ClassicArticles/GMR/Article15


Current-Driven Magnetization Reversal and Spin-Wave Excitations in Co/Cu/Co Pillars

Article Link

Katine, J.A., F. J. Albert, F.J., Buhrman, R.A., Myers, E.B., & Ralph, D.C., 2000. Current-Driven Magnetization Reversal and Spin-Wave Excitations in Co/Cu/Co Pillars. Phys. Rev. Lett. 84, 3149

Essay about this article

Given the potential application for spin torques it took about three years to confirm the spin-transfer torque prediction. The primary obstacle was the requirement that the cross-section of the pillar for the current is on the nanometer scale, e.g., 100x100 nanometers. The reason was the torque created by the spin current is in competition with the effect, from Ampère’s law, that as a magnetic field surrounds a current, its magnitude increases with the cross-sectional area and is proportional to the charge current density. Spin torque is only dependent on spin current density and is uniform across the cross section of a pillar. To avoid the competition between the two effects, nanolithographic techniques had to be perfected so that one could produce these nano-pillars with a minimum of roughness on the surface of the pillar so as to minimize scattering of the current there. The pillar had to comprise of a minimum of two magnetic layers separated by a nonmagnetic layer, and current conducting leads that could be larger in cross section than the nano-pillar, provided that a good contact existed. Also, one had to assure that roughness at interfaces was reasonable so as to not have excessive scattering.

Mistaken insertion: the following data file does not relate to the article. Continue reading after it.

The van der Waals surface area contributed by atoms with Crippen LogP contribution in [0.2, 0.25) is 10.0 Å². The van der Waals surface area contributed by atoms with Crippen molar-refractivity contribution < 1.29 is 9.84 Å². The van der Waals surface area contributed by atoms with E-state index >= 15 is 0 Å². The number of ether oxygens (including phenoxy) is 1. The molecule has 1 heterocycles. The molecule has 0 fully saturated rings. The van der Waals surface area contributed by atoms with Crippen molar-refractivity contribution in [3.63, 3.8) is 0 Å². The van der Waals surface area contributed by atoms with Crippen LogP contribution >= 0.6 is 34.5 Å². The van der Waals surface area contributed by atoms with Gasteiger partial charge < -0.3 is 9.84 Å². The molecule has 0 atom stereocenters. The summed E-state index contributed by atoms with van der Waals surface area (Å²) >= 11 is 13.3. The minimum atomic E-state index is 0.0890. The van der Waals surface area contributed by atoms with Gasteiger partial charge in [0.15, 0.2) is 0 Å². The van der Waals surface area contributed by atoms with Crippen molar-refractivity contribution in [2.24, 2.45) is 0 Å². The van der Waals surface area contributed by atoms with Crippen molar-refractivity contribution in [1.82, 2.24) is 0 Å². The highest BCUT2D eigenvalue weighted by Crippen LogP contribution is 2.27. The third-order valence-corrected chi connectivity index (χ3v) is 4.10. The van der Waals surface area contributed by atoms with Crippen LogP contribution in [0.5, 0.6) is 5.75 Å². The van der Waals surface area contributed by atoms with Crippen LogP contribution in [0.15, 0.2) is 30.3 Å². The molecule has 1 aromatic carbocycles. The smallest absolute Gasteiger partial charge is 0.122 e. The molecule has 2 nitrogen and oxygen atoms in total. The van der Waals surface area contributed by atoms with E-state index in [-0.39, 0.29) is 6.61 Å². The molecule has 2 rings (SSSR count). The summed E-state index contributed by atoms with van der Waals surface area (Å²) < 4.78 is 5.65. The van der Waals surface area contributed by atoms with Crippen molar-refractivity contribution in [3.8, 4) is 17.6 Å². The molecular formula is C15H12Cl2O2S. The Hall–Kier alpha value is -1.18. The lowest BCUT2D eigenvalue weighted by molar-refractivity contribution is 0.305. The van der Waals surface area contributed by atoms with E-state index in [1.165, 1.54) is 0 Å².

At first current-induced magnetization switching was observed in metallic pillars, pretty much at the predicted threshold current density. While the Current Perpendicular to the Plane Magnetoresitance (CPP-MR) of these pillars is quite small, on the order of 2-3%, the torque is not determined by the GMR, i.e., the change in charge current with alignment of magnetic layers. But, rather, by the factors governing the spin current. Then, after a few more years, this current-induced switching was observed in MTJs for threshold current-densities about, or lower than, those for metallic spin valves. The lower threshold comes from using magnetic electrodes with smaller magnetization densities than those for metallic spin valves. There are at least two advantages of working with tunnel junctions: first, one can readily drive their response into the nonlinear regime, so that both the TMR and spin torque dependence on bias can be determined, and, second, the analysis can be based on the equilibrium band structure, inasmuch as the current-induced accumulations in the electrodes do not invalidate ones conclusions based on a ballistic view of the transport. The low current densities and the fact that the overwhelming drop in resistance occurs in the barrier region of a tunnel junction [the changes due to accumulation are not important] conspire to make calculations based on equilibrium band structure reliable. As the drop in voltage is confined to the barrier region in a tunnel junction “hot electrons” are created in the presence of finite voltage drops. These electrons leave the Fermi level of one metallic electrode and can arrive at the second electrode-barrier interface at an energy eV [ e is the charge of an electron and V the drop in potential] above the Fermi level in the second electrode. Eventually the excited electrons lose this energy and drop to the lower Fermi level; this allows one to determine the effects of inelastic processes, such as magnon creation at the interfaces between the electrodes and the barrier, on changes in resistance, TMR, and spin torque [1].